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  39. Buscaglia, Edgardo (2001). "The Economic Factors Behind Legal Integration: A Jurimetric Analysis of the Latin American Experience". German Papers in Law and Economics 1: 1. https://core.ac.uk/download/pdf/7154726.pdf. 
  40. Buscaglia, Edgardo (2001). "A Governance-Based Jurimetric Analysis of Judicial Corruption: Subjective versus Objective Indicators". International Review of Law and Economics 21: 231. doi:10.1016/S0144-8188(01)00058-8. https://core.ac.uk/download/pdf/7154726.pdf. 

Further reading

  • Angrist, Joshua D.; Pischke, Jörn-Steffen (2009). Mostly Harmless Econometrics: An Empiricist's Companion. Princeton, NJ: Princeton University Press. ISBN:9780691120355.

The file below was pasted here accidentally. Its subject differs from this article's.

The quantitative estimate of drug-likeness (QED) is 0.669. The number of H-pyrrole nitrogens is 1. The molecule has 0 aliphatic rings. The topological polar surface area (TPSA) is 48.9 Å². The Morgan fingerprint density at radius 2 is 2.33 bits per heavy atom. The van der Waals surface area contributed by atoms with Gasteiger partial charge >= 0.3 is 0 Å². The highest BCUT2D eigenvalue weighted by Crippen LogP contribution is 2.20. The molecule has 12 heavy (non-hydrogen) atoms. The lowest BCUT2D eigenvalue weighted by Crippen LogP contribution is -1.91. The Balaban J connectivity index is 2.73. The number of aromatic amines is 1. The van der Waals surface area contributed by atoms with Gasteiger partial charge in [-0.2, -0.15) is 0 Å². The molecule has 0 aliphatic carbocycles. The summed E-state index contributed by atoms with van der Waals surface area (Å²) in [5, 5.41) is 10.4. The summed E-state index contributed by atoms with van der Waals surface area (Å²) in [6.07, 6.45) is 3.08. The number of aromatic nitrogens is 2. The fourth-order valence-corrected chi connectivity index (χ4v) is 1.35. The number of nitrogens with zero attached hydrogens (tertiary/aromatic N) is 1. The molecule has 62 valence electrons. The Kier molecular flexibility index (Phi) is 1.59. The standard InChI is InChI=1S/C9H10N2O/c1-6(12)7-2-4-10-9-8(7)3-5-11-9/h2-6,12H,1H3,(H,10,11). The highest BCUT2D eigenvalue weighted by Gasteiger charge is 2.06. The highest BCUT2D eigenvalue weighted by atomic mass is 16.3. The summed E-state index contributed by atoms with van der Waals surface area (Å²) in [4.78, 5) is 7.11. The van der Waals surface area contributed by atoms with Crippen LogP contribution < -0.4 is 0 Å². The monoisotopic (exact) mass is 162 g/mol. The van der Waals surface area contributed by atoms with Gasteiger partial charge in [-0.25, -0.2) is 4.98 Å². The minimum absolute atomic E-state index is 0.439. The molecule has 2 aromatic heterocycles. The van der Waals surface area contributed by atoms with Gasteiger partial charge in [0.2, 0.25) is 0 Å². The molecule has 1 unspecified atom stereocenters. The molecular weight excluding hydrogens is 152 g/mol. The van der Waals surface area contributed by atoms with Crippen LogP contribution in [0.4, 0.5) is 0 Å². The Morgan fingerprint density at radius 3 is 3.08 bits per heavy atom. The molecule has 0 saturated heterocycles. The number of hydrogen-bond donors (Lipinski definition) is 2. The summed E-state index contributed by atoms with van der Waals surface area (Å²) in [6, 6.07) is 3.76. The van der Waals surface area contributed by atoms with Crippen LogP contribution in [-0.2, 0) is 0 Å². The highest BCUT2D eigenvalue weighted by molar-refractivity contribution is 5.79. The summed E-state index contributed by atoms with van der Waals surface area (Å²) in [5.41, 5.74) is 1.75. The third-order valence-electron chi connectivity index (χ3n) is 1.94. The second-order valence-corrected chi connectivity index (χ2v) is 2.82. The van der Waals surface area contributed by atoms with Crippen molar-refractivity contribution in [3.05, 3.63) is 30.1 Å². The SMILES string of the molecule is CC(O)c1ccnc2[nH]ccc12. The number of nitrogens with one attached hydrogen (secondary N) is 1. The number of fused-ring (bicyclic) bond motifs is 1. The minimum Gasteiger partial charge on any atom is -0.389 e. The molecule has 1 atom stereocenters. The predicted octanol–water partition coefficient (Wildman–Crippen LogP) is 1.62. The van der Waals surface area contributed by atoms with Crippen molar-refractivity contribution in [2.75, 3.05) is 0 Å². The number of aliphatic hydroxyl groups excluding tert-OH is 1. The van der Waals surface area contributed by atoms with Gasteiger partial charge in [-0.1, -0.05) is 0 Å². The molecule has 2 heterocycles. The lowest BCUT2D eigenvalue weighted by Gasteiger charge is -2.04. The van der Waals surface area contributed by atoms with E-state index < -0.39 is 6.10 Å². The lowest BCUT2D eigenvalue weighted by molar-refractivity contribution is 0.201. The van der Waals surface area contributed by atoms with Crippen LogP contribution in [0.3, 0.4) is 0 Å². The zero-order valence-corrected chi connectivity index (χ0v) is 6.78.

• Borenstein, Michael; Hedges, Larry V.; Higgins, Julian P.T.; Rothstein, Hannah R. (2009). Introduction to Meta-Analysis. Hoboken, NJ: John Wiley & Sons. ISBN:9780470057247.
  • Finkelstein, Michael O.; Levin, Bruce (2015). Statistics for Lawyers. Statistics for Social and Behavioral Sciences (3rd ed.). New York, NY: Springer. ISBN:9781441959843.
  • Hosmer, David W.; Lemeshow, Stanley; May, Susanne (2008). Applied Survival Analysis: Regression Modeling of Time-to-Event Data. Wiley-Interscience (2nd ed.). Hoboken, NJ: John Wiley & Sons. ISBN:9780471754992.
  • McCullagh, Peter; Nelder, John A. (1989). Generalized Linear Models. Monographs on Statistics and Applied Probability (2nd ed.). Boca Raton, FL: Chapman & Hall/CRC. ISBN:9780412317606.

External links